in moving towards the purchase of a new office/headquarters for
the American University
of Beirut in New York. Can you tell me about that process?
Debs: Since the University’s lease was up for renewal in April
2003 and the rent would have been doubled, I saw this as an excellent
opportunity to establish a presence in North America that reflects
the stature of the University. We were never satisfied with the
old quarters at 850 Third Avenue, which were crowded and dysfunctional.
We felt it necessary to have a presence in New York that communicated
the University’s image as the premier educational institution
in the Middle East—and also affirmed the vital role it has
played in North America since its founding, particularly in New
York City. Since the lease was about to expire, I saw this as a
unique moment to reconsider the way AUB is represented in the United
States, both now and throughout its growth and expansion in the
So, we began the search for a condominium space to buy. We knew
that owning instead of renting would result in substantial savings
to AUB as a tax-exempt organization—we wouldn’t have
to pay property taxes, and this would more than offset the costs
of continuing to rent. There were other economic incentives in owning
space—for example, we would be eligible for tax-exempt municipal
bond financing. In planning the new office, the design committee
asked the architects to design a conference/board room that would
accommodate our Board of Trustees meetings, as well as events such
as lectures and receptions. You see, we do not view this center
as just an administrative space; rather it is the presence of the
American University of Beirut in North America that must be stressed.
LM: Tell me
more about the design and planning.
Debs: We wanted the space to provide room for growth and administrative
changes throughout the next decades, as well as for meetings and
events. The main objective was to make the AUB office functional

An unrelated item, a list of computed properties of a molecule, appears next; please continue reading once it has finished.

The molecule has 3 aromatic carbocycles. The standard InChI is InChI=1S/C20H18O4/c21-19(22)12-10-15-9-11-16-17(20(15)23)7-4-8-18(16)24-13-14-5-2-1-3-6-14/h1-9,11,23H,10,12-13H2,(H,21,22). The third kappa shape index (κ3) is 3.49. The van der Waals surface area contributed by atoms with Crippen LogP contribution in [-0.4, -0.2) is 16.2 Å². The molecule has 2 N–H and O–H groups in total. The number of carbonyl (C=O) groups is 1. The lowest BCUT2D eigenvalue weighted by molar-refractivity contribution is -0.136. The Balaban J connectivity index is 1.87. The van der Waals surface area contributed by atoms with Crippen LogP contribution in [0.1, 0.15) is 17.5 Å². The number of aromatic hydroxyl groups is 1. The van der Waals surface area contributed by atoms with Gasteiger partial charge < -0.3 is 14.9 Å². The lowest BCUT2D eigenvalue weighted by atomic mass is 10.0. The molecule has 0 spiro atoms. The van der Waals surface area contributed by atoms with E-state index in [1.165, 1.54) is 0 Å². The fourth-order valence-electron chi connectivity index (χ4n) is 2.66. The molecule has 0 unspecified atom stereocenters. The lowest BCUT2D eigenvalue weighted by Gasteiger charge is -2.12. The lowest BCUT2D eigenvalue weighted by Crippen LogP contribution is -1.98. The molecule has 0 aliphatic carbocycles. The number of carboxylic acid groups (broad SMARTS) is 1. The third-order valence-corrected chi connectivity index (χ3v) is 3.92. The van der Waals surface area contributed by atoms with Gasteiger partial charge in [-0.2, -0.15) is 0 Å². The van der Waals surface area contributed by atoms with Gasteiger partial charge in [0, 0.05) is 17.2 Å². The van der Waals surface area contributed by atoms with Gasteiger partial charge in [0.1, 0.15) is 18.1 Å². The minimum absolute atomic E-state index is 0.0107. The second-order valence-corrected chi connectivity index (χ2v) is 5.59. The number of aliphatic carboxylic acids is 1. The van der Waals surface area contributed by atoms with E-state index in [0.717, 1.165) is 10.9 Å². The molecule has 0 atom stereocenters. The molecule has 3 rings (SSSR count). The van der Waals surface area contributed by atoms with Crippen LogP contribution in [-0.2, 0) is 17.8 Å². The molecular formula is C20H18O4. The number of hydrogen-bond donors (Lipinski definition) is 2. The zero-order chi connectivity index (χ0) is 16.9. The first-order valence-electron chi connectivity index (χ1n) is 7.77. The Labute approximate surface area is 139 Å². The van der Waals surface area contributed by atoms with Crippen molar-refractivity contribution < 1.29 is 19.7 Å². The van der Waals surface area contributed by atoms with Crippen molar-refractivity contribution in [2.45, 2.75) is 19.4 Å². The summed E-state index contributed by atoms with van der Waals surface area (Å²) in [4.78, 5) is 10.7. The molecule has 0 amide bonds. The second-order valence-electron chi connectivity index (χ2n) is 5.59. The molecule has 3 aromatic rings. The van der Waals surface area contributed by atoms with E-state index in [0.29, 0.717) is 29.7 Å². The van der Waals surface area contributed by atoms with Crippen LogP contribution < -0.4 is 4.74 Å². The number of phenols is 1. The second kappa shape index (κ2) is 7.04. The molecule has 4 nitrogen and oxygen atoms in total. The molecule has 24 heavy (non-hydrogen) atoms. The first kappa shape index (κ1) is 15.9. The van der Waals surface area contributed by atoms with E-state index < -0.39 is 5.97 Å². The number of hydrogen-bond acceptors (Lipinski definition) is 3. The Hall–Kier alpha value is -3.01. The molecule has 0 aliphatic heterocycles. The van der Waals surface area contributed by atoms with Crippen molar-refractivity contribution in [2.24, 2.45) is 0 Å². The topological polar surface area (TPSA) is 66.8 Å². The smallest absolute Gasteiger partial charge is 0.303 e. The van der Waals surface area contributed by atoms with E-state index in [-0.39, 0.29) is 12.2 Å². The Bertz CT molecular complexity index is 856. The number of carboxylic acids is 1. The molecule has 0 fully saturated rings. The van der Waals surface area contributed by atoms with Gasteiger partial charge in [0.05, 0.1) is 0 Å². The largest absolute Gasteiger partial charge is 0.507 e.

and efficient for staff, trustees, and visitors. The design committee
also wanted to encourage teamwork and more interaction among the
staff. So we gutted the space and designed it to fill our own unique
As you can see, I believe we accomplished that.
The process of designing the new center was very interesting in
that it gave us the opportunity to reflect on the future of AUB
in North America: what our goals were, and what plans we had for
growth, for outreach efforts, and for development/external relations
strategies. It turned out to be a very fruitful exercise in thinking
about the future of the institution in North America and how to
expand on our current role.
LM: On the aesthetic level, tell me about
the design of the new space.
What was the feeling you were looking for?
Debs: It was vital to give the new office, as much as possible,
feeling of the campus; and the architects accomplished that. When
guests arrive on the 8th Floor, the first thing they see is a glass
etching of the Main Gate, and beneath their feet in the elevator
lobby is a beautiful oriental carpet donated by Iwan Maktabi. Other
subtlety convey a feeling of campus and Lebanon are touches like
Jerusalem stone for the floor, a small gallery space hung with archival
photos of the University, AUB’s logo on the boardroom’s
video screen… and much like College Hall, we have wonderful
views of the water—and while the East River is not as magnificent
as the Mediterranean [laughing], it is still quite beautiful.
LM: Tell me a little about the neighborhood and building that the
new AUB office is located in.
Debs: It is very international in character—much more so than
850 Third Avenue, which was primarily corporate. Within 3 Dag Plaza,
we count as some of our neighbors the UN missions of the United
Arab Emirates, Chile, Sudan, the African Union, and the EU. The
Japan Society is right on the same block. Across the street is Katherine
Hepburn Park. And right down the street is the United Nations complex.
Close to the UN is the International Institute of Education, of
which I am a trustee and whose facilities we can use for large dinners
or meetings. AUB is an international institution, after all, with
alumni and friends in leadership positions throughout the world,
as well as a growing international student body. It is good to be
in similar company in North America.
LM: Any closing thoughts?
Debs: I am proud to have been part of this historic acquisition
and moment in the University’s history. With the new center
in New York, I believe AUB has made a statement on the importance
of maintaining strong links with its North American constituency.
Chartered as a university by the State of New York in 1863, AUB
is one of the oldest American universities in the world. In my opinion,
we really are a bridge between East and West, and the new center
now better reflects that role.